To be added
Lunatico Luzbel is traditionally cultivated on the western slopes of the Andes, and among river beds depending on the strand desired as different environments affect the crop in different ways. Currently the countries of Columbia, Guatemala and the Dominican republic are the largest harvesters of this crop with the total percentage being around 93%. Other significant areas of growth include Ecuador and Venezuela.
Seeds are typically sown in the late January and always before the spring equinox as tradition dictates but this also seems to improve the overall quality of the adult plant. When carefully cultivated for mass production the seeds are first planted in small holes sheltered from the harsh light of the sun which can cause the fragile plants to dry out and die before they mature to handle the light. When these crops grow to a size between 14 and 16 inches (35.56-40.64 cm) they are moved from the 'Nursery' state to final planting holes (or furrows) which have been carefully weeded and fertilized with the feces of local jungle cats mixed with ashes and in some cases human remains.
The first of the three harvests traditionally begins in march after the rain season, and then following three months another harvest will be initiated. The first harvest always tends to be the most bountiful and as such this is when the leaves, roots, stems, and so forth can be bought for up to 15% cheaper than in other months. Leaves are spread on thin sheets of wool and left to dry, while stems and roots are carefully clipped and cleaned before being hung out to dry in woolen sacs suspended from line up to sixty feet (18.288 M) above the ground.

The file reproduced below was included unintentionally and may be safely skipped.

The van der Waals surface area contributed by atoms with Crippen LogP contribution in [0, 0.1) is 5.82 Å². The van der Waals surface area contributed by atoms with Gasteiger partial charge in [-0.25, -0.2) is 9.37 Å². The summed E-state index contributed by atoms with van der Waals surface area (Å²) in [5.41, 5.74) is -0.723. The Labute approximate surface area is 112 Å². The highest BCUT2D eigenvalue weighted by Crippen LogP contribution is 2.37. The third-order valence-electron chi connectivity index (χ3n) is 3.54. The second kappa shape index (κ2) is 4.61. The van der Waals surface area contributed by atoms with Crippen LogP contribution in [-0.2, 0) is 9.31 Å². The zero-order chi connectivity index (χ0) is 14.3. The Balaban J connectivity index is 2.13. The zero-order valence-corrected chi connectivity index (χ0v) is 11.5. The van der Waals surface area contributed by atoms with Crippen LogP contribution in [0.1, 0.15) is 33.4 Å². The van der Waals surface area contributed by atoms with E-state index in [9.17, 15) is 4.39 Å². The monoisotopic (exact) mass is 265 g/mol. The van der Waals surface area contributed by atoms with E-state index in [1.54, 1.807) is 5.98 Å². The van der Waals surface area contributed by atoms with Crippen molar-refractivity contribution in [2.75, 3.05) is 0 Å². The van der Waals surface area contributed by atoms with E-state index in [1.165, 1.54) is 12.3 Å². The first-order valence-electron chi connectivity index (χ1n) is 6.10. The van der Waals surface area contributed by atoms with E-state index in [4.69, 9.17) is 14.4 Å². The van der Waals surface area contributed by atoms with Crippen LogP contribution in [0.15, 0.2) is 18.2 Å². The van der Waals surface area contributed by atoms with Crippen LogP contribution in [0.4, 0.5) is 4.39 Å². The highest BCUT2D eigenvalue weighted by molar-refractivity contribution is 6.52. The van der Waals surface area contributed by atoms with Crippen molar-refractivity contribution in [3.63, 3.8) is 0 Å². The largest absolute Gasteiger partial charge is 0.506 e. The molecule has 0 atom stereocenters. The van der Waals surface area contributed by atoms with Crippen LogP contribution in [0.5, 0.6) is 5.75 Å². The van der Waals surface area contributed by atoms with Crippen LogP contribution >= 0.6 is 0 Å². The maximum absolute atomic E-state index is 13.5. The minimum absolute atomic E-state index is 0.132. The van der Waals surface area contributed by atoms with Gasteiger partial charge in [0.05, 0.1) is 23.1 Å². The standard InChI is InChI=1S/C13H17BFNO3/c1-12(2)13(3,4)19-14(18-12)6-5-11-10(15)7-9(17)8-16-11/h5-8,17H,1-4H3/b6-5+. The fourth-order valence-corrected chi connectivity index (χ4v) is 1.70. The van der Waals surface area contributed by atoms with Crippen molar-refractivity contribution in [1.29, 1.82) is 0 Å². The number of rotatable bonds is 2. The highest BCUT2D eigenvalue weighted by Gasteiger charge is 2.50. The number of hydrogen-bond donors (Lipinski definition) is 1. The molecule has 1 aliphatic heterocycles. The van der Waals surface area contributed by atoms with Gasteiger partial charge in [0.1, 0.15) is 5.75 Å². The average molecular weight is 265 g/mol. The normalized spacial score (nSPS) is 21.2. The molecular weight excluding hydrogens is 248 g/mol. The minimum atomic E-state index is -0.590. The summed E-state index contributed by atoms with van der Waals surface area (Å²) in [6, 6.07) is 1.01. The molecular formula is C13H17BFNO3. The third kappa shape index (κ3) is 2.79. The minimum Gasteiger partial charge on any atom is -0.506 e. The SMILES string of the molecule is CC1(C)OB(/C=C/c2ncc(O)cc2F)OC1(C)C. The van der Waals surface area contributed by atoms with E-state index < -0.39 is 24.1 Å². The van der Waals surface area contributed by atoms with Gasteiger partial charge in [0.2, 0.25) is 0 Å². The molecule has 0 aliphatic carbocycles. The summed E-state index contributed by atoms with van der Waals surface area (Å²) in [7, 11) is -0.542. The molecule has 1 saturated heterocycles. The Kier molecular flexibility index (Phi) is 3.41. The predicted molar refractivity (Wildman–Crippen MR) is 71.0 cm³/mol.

Pharmacological effects Edit
Traces of Lunatico Luzbel have been found in ancient artifacts dating up to 3000 years ago from several different central and south american tribes. According to archaeologists of the excavations the plant was seemed to have a religious place within the tribes, and was a closely guarded secret on how it was farmed and used. It is due to the secretive methods that the natives held the plant labeled as 'Crazy Devil' that the plant has only recently found its way back into modern civilization.
In July of 2015 this plant was first rediscovered by the archaeologist Simon Milo of Sweden and since then has been the topic of debate in several governments and pharmaceutical companies due to its strange and unique properties on the human mind and body.
Lunatico Luzbel has been the subject of many trials and tests across a host of nations to determine its uses in the medical field. Currently it can be found in some painkillers and hallucinogenics however all require prescriptions and are monitored closely by doctors. Rarely is the plant ever prescribed to patients not in a medical institution.
The leaves of the Lunatico Luzbel when chewed raw or consumed in other ways are high in nutritional content. The leaves of this plant contain high amounts of Calcium, Potassium, and Phosphorous as well as some level of B2 and B12.
The roots on the other hand contain a similar makeup, but to a lesser extent. The seeds however, are always toxic.
Traditional Preparation Edit
Traditionally the leaves and roots were turned into powder, smoked, or boiled into teas and liquids.
Tea is a very easy and common way of using the tea in the majority of the areas in which the leaves can be commonly obtained. It is commonly found that a tea made from this plant often boosts energy, attention, health and mood.
Commercial and Industrial Uses Edit
To be added
Legal Status Edit
Due to its dangerous effects it is already banned within the United States, but does not prevent it from being distributed and used within the country. However, since it was so recent that the plant was found, it is still legal in the entirety of the world besides the United States. There have been talks among the governments of England, Canada, Australia and the Netherlands regarding the legality of Lunatico Luzbel but nothing has been passed.